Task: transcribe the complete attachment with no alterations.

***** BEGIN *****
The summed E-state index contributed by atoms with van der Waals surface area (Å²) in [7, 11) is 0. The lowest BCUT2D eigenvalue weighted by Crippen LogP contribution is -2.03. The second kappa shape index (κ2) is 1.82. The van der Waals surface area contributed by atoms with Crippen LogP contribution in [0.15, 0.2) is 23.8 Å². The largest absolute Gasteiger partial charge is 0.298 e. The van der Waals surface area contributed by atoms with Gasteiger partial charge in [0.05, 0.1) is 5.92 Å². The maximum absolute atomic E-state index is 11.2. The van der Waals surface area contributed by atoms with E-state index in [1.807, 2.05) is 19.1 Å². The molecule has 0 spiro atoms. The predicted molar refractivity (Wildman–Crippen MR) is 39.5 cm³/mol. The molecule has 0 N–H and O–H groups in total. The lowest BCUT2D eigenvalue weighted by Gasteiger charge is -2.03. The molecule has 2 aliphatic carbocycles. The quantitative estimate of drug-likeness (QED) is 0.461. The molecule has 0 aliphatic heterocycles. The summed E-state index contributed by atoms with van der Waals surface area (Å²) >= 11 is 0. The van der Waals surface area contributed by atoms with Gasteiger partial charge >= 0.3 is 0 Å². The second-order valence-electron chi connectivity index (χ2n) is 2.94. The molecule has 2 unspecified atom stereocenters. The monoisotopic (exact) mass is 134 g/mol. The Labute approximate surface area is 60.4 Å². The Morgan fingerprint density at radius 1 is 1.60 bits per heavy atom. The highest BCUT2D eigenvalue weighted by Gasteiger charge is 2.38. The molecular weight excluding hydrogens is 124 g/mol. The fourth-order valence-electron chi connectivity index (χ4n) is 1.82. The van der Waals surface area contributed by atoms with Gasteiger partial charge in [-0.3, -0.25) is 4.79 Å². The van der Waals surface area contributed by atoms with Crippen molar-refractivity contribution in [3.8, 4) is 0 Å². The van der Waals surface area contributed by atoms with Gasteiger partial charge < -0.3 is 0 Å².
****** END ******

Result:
The summed E-state index contributed by atoms with van der Waals surface area (Å²) in [7, 11) is 0. The lowest BCUT2D eigenvalue weighted by Crippen LogP contribution is -2.03. The second kappa shape index (κ2) is 1.82. The van der Waals surface area contributed by atoms with Crippen LogP contribution in [0.15, 0.2) is 23.8 Å². The largest absolute Gasteiger partial charge is 0.298 e. The van der Waals surface area contributed by atoms with Gasteiger partial charge in [0.05, 0.1) is 5.92 Å². The maximum absolute atomic E-state index is 11.2. The van der Waals surface area contributed by atoms with E-state index in [1.807, 2.05) is 19.1 Å². The molecule has 0 spiro atoms. The predicted molar refractivity (Wildman–Crippen MR) is 39.5 cm³/mol. The molecule has 0 N–H and O–H groups in total. The lowest BCUT2D eigenvalue weighted by Gasteiger charge is -2.03. The molecule has 2 aliphatic carbocycles. The quantitative estimate of drug-likeness (QED) is 0.461. The molecule has 0 aliphatic heterocycles. The summed E-state index contributed by atoms with van der Waals surface area (Å²) >= 11 is 0. The van der Waals surface area contributed by atoms with Gasteiger partial charge >= 0.3 is 0 Å². The second-order valence-electron chi connectivity index (χ2n) is 2.94. The molecule has 2 unspecified atom stereocenters. The monoisotopic (exact) mass is 134 g/mol. The Labute approximate surface area is 60.4 Å². The Morgan fingerprint density at radius 1 is 1.60 bits per heavy atom. The highest BCUT2D eigenvalue weighted by Gasteiger charge is 2.38. The molecular weight excluding hydrogens is 124 g/mol. The fourth-order valence-electron chi connectivity index (χ4n) is 1.82. The van der Waals surface area contributed by atoms with Gasteiger partial charge in [-0.3, -0.25) is 4.79 Å². The van der Waals surface area contributed by atoms with Crippen molar-refractivity contribution in [3.8, 4) is 0 Å². The van der Waals surface area contributed by atoms with Gasteiger partial charge < -0.3 is 0 Å².